Cecil County Council Discusses Gunfire Limits, After Child’s Death from Stray “Celebratory” Shot
Cecil County Councilor Alan McCarthy (R-1) on Tuesday proposed a draft bill to limit discharge of firearms in close proximity to homes as a way to prevent tragic but unintended consequences of shooting guns into the air in so-called “celebratory” firings—in response to the death several months ago of a child in Cecil County.
McCarthy said he was not formally introducing the measure as a binding resolution at this point, but wanted to stimulate a discussion about how to protect children and innocent bystanders from stray bullets while still respecting the rights of hunters, target shooters and gun owners who want to be able to protect their home and family.
“There is unnecessary, reckless discharge of weapons,” McCarthy said, especially on holidays such as the Fourth of July, that place innocent neighbors at risk of being hit by stray bullets. “What goes up must come down,” he said.
A ten-year-old Pennsylvania girl, Aaliyah Destiny Boyer, died after she was shot in the head while in the yard of her grandparents’ Elk Neck home—the victim of what police called “celebratory” gunfire on New Year’s Eve that sent a stray bullet into the yard and struck the child as she and her family were watching fireworks displays in the sky. Police have not identified a suspect in the shooting.
The child’s death was the direct result of “unnecessary discharge of a weapon,” McCarthy said. He added that if the legislation proceeds, he would like to name it in honor of Aaliyah.
McCarthy’s proposal, which he said was modeled after a law already on the books in Harford County, provides that it would be illegal to fire or discharge any firearm:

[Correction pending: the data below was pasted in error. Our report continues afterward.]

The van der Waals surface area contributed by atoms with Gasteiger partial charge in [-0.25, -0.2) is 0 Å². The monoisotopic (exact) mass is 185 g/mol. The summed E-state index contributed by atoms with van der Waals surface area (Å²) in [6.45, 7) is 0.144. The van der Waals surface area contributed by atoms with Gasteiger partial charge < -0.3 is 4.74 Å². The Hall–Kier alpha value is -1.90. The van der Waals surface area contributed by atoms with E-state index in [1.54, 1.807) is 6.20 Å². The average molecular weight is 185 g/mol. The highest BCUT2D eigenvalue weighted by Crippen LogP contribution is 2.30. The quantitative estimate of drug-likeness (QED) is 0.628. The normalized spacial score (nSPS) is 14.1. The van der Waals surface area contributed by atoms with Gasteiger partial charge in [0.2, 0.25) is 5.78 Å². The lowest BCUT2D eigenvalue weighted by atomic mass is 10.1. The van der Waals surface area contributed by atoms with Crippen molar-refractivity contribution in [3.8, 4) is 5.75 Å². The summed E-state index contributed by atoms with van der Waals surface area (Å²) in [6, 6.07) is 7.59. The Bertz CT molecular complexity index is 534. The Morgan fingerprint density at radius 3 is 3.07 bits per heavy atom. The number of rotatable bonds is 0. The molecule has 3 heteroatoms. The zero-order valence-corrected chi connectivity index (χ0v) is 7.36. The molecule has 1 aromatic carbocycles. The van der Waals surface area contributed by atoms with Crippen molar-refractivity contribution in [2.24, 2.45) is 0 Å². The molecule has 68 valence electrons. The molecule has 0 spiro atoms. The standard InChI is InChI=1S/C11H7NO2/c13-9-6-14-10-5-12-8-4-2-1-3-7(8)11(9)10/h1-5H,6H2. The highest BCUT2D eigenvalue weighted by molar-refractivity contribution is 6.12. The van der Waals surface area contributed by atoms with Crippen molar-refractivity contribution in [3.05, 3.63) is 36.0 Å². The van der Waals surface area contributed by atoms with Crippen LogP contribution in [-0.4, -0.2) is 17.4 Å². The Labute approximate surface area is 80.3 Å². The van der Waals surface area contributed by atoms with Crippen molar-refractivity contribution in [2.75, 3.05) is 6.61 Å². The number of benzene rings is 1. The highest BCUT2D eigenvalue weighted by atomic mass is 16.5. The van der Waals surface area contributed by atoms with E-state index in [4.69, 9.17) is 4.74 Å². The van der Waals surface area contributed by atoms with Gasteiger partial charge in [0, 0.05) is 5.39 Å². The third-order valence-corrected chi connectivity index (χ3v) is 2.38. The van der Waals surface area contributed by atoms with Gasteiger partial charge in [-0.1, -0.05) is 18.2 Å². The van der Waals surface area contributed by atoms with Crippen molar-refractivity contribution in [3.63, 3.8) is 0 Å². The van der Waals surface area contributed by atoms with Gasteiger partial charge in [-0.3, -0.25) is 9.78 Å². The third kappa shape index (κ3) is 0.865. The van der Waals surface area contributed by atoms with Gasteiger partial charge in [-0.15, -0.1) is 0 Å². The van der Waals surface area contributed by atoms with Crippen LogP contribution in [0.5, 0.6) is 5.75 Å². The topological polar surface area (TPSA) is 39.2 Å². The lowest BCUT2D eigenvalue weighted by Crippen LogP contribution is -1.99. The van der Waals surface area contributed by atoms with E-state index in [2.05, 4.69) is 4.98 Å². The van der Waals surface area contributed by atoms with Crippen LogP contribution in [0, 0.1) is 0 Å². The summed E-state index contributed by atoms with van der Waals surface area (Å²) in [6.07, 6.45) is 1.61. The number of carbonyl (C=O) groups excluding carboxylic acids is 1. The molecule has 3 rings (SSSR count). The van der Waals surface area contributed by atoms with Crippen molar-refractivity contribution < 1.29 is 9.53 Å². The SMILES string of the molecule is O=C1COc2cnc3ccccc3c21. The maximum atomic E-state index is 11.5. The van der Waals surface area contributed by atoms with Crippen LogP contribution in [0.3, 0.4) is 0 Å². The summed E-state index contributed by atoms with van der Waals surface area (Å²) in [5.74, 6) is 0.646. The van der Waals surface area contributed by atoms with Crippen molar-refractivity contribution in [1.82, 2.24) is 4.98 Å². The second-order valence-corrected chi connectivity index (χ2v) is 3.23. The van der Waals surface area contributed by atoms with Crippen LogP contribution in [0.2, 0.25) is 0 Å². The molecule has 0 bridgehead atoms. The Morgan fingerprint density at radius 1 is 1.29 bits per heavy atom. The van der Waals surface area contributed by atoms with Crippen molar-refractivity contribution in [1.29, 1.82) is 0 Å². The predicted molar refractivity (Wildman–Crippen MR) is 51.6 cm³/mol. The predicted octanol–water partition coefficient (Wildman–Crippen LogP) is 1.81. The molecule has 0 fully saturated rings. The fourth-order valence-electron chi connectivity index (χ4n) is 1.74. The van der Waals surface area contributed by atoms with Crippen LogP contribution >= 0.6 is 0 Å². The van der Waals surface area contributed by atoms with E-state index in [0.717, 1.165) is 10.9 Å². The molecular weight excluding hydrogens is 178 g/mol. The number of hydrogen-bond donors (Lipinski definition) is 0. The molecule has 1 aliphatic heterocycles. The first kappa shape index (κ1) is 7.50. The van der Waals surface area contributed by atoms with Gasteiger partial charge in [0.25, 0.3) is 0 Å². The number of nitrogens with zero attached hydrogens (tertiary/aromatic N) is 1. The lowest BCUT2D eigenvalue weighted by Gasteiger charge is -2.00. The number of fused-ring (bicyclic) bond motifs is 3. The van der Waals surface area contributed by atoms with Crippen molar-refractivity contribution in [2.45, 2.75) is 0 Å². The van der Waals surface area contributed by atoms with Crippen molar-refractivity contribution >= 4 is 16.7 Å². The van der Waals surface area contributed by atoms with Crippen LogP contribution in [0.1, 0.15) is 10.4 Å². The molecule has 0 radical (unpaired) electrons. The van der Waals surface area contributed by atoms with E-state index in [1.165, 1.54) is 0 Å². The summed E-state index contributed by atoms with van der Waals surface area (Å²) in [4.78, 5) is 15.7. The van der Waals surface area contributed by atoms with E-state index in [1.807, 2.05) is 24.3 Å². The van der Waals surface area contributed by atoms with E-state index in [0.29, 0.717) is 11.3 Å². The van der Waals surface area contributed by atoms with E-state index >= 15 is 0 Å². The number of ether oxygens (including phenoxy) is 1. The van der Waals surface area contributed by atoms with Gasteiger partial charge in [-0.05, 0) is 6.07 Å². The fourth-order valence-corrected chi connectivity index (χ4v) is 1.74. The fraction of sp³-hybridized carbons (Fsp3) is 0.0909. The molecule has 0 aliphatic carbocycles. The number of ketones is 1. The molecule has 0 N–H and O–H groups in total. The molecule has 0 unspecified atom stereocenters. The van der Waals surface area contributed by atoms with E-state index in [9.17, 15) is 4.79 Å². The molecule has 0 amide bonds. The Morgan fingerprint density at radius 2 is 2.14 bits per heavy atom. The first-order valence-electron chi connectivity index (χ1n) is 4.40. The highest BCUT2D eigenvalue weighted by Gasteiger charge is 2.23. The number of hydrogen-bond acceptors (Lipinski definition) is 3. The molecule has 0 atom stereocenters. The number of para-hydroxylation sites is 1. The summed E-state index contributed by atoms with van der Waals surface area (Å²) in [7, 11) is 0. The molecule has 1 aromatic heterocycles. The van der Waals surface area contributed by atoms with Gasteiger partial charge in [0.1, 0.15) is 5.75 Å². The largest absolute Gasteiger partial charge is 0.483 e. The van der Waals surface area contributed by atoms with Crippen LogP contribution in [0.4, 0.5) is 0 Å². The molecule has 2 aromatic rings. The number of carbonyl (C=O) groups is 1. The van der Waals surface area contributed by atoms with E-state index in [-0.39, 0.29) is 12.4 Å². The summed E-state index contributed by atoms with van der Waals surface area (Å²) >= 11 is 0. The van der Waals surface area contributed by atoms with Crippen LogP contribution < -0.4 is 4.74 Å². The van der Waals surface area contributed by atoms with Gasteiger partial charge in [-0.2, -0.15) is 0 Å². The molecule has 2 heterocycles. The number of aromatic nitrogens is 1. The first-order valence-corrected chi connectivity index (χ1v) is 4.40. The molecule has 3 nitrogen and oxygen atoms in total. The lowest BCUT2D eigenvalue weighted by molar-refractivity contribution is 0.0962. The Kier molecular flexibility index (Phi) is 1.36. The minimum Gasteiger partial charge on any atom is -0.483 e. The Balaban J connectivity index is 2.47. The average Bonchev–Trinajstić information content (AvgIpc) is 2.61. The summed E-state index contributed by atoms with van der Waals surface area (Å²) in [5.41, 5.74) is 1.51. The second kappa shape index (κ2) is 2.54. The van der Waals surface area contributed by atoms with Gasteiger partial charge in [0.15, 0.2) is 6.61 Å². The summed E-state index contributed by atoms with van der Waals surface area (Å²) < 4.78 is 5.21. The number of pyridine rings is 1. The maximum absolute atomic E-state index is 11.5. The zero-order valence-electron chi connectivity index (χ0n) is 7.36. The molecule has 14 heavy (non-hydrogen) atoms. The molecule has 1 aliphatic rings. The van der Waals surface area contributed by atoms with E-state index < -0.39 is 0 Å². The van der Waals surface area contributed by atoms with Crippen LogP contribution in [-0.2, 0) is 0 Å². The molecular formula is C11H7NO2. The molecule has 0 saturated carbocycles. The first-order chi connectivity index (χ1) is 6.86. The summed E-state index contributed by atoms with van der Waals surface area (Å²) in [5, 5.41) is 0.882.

–On the property of another person without written permission of the land owner or tenant;
–“In the direction of any residential dwelling… or school”;
–“On public property” without advance written permission;
–“Wherein the projectile or projectiles traverse the property of another so as to endanger life, limb or property;”
–“Within 150 yards of any residential dwelling …or school” without written permission of the property owner;
–The proposed legislation would not apply with the town limits of the county’s incorporated towns.
Councilor Joyce Bowlsbey (R-2) asked how the legislation would be enforced. McCarthy replied that residents could report suspicious gunfire to local police or the Sheriff’s Department.
“We’ll have to educate to public” about the dangers of such random gunfire, Bowlsbey said.
McCarthy noted that in his largely rural southern Cecil County district, gunfire is an often-heard occurrence. But he said that residents must become more aware of the potential consequences to innocent bystanders.
Indeed, in southern Cecil County gunfire is often a chorus of both hunting season and out-of-season weapons discharges. From groundhogs menacing small dogs in residents’ yards to potentially rabid raccoons staggering around backyard decks, wildlife intrusions in rural areas often require an armed response from homeowners.
McCarthy said his proposal would not apply to anyone protecting their homes and family members from threats to their safety.
And taking out a potentially rabid raccoon requires a downward, ground shot—not an up in the sky firing that could traverse property lines and strike innocent children.